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Section III- Envelope
a.) Summary:
It is very important to ensure the envelope is designed correctly before it is built.
Changes to the insulation or windows are very difficult after the envelope has
been established.
Exceed code
o Wall roof insulation levels
 Continuous insulation
o Percent of wall area
o Low e-coating
Reduced infiltration
o Air sealing
o Air barrier
o Vestibules
Envelope commissioning
b.) Technical Information:
Building envelope includes the exterior walls, roof, and exterior windows, all of
which need to be optimized to improve the energy performance and thermal
comfort of a building. Code advances have been ratcheting up the requirement for
wall and roof insulation levels, including continuous insulation. While going beyond
code is always encouraged, the costs need to be balanced with the benefits.
The building envelope is the boundary between the inside and outside of the
structure through which heat transfer could take place. To improve the building
energy performance, the design of building envelope is the first line of defense. In
terms of the climate design, envelope could be a “closed shell” or barrier to provide
maximum separation between inside and outside particularly in harsh climates
(opaque envelope that can be heavily insulated), or it could be an “open frame”,
which is more appropriate for temperate climates where a higher degree of contact
between interior and exterior is desirable (transparent envelope).
Heat flow phenomenon could occur within a building envelope (opaque or
transparent) or via air exchange. For an opaque building envelope, the heat could
conductively transfer through the mass. Given the non-homogeneous wall layers,
heat transfers along the path of least resistance—this phenomenon is generally
referred to as thermal bridging. However, the wall construction could potentially
possess a beneficial thermal property called thermal mass. Thermal mass is a
combination of wall material density and specific heat. This material property could
result in time lag with respect to heat transfer, which in turn causes the wall’s
response to the thermal force to be transient. In hot climates, thermal mass could
delay the heat transfer from outside to inside and in cold climates, it could perform
otherwise and keep the heat inside, both of which could considerably improve the
thermal comfort in buildings and save cooling and heating energy.
For a transparent building envelope, heat transfer occurs through
windows/skylights that generally have lower R-values than other envelope
components. Despite this inherent limitation, the fenestrations could admit
sunlight to the building for heating and daylighting, which could improve building
energy and thermal comfort performance. Heat transfer also could take place
through air exchanges to the outside, mainly in a form of infiltration or ventilation.
Infiltration is an unintended flow of outside air into the building through leaks in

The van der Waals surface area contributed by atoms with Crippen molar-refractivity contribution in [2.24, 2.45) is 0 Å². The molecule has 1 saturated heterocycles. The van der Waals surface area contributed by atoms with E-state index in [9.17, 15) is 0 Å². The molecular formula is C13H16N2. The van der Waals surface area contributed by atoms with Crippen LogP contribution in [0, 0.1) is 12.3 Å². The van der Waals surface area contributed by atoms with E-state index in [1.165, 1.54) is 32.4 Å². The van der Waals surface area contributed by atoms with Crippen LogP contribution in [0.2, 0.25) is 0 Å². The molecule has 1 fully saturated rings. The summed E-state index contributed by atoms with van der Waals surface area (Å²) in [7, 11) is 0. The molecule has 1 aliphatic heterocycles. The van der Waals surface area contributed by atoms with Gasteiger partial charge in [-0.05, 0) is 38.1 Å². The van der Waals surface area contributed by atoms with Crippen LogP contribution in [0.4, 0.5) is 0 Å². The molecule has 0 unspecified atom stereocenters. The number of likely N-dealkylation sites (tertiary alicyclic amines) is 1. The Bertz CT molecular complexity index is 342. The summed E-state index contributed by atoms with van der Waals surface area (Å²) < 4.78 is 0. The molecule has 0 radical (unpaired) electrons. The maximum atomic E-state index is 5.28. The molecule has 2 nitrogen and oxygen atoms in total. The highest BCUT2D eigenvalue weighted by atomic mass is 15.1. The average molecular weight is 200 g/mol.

envelope, normal opening and closing of doors, etc, and ventilation is a
purposeful introduction of outside air for fresh air or conditioning purposes.
Generally, the infiltration is to be minimized through envelope air-tightness codes
and standards; however, natural ventilation could help save cooling costs in
buildings where opening windows would be appropriate.
Stack Effect:
Stack ventilation is a vertical movement of air through buildings—a natural phenomenon
caused by air vertical density differences. In other words, as the air gets hotter, it becomes
lighter and rises, which in turns causes vertical air movement within a building. Stack
ventilation keeps inside air temperature slightly above outside air temperature and could
be enhanced by coupling with thermal chimney effect to increase air flow.
c.) Case Study: Science and Technology Magnet School in Champaign, IL
Our case study school is very well insulated in the walls and roof with 3-6” of
continuous polyiso insulation.
R-18 to R-24 walls
o 3” continuous insulation (polyiso)
R-37 roof insulation
o 6” continuous insulation (polyiso)
o 3” minimum at drains
Windows U-0.27, SHGC-0.31
Vestibules reduce air infiltration from doors
Designed with heat exchanger to make up for reduced air infiltration
d.) Potential Issues: Case Study: Hospital (Built in 2005)
The hospital was designed before continuous insulation was required by code. The
image below is from a thermal camera in one of the walls, which illustrates the
difference in temperature of the insulated cavity and the steel studs. The temperature
goes from 64 degrees to 75 degrees. Patients expressed that they were uncomfortable
in their rooms. This was partly due to the cold areas acting like a heat sink absorbing IR
heat from the room.
When examining a window in one of the rooms, it was discovered that parts of the
frame were 42 degrees on a day when the temperature outside was in the upper 20’s.
This lack of insulation could also lead to water condensation and mold, which could be
especially dangerous inside a hospital.